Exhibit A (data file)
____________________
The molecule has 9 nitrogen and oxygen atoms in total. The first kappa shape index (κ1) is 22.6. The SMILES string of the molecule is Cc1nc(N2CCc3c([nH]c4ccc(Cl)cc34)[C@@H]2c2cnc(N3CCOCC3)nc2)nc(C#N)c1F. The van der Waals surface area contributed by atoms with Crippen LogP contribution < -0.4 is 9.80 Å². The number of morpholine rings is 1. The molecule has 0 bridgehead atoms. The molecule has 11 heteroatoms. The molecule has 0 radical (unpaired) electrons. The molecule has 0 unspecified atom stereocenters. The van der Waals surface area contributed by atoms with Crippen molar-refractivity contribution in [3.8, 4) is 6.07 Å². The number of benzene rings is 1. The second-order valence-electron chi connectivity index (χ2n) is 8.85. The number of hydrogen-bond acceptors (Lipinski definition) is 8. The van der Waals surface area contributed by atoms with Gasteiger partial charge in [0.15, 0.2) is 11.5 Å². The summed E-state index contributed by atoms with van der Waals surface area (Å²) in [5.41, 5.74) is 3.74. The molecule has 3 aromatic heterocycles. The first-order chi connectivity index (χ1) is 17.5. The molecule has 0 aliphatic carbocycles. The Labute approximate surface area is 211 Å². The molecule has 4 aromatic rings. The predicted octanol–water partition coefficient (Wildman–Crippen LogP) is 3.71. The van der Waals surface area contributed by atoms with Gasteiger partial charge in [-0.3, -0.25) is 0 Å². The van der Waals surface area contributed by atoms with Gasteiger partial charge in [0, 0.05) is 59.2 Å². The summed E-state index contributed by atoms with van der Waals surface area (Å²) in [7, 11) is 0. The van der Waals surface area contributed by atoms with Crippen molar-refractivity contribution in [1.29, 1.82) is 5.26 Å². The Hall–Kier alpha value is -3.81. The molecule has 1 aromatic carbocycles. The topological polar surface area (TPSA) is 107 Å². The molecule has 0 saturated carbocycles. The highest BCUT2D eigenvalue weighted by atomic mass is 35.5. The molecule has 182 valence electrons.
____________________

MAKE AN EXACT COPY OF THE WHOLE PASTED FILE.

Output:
The molecule has 9 nitrogen and oxygen atoms in total. The first kappa shape index (κ1) is 22.6. The SMILES string of the molecule is Cc1nc(N2CCc3c([nH]c4ccc(Cl)cc34)[C@@H]2c2cnc(N3CCOCC3)nc2)nc(C#N)c1F. The van der Waals surface area contributed by atoms with Crippen LogP contribution < -0.4 is 9.80 Å². The number of morpholine rings is 1. The molecule has 0 bridgehead atoms. The molecule has 11 heteroatoms. The molecule has 0 radical (unpaired) electrons. The molecule has 0 unspecified atom stereocenters. The van der Waals surface area contributed by atoms with Crippen molar-refractivity contribution in [3.8, 4) is 6.07 Å². The number of benzene rings is 1. The second-order valence-electron chi connectivity index (χ2n) is 8.85. The number of hydrogen-bond acceptors (Lipinski definition) is 8. The van der Waals surface area contributed by atoms with Gasteiger partial charge in [0.15, 0.2) is 11.5 Å². The summed E-state index contributed by atoms with van der Waals surface area (Å²) in [5.41, 5.74) is 3.74. The molecule has 3 aromatic heterocycles. The first-order chi connectivity index (χ1) is 17.5. The molecule has 0 aliphatic carbocycles. The Labute approximate surface area is 211 Å². The molecule has 4 aromatic rings. The predicted octanol–water partition coefficient (Wildman–Crippen LogP) is 3.71. The van der Waals surface area contributed by atoms with Gasteiger partial charge in [-0.3, -0.25) is 0 Å². The van der Waals surface area contributed by atoms with Gasteiger partial charge in [0, 0.05) is 59.2 Å². The summed E-state index contributed by atoms with van der Waals surface area (Å²) in [7, 11) is 0. The van der Waals surface area contributed by atoms with Crippen molar-refractivity contribution in [1.29, 1.82) is 5.26 Å². The Hall–Kier alpha value is -3.81. The molecule has 1 aromatic carbocycles. The topological polar surface area (TPSA) is 107 Å². The molecule has 0 saturated carbocycles. The highest BCUT2D eigenvalue weighted by atomic mass is 35.5. The molecule has 182 valence electrons.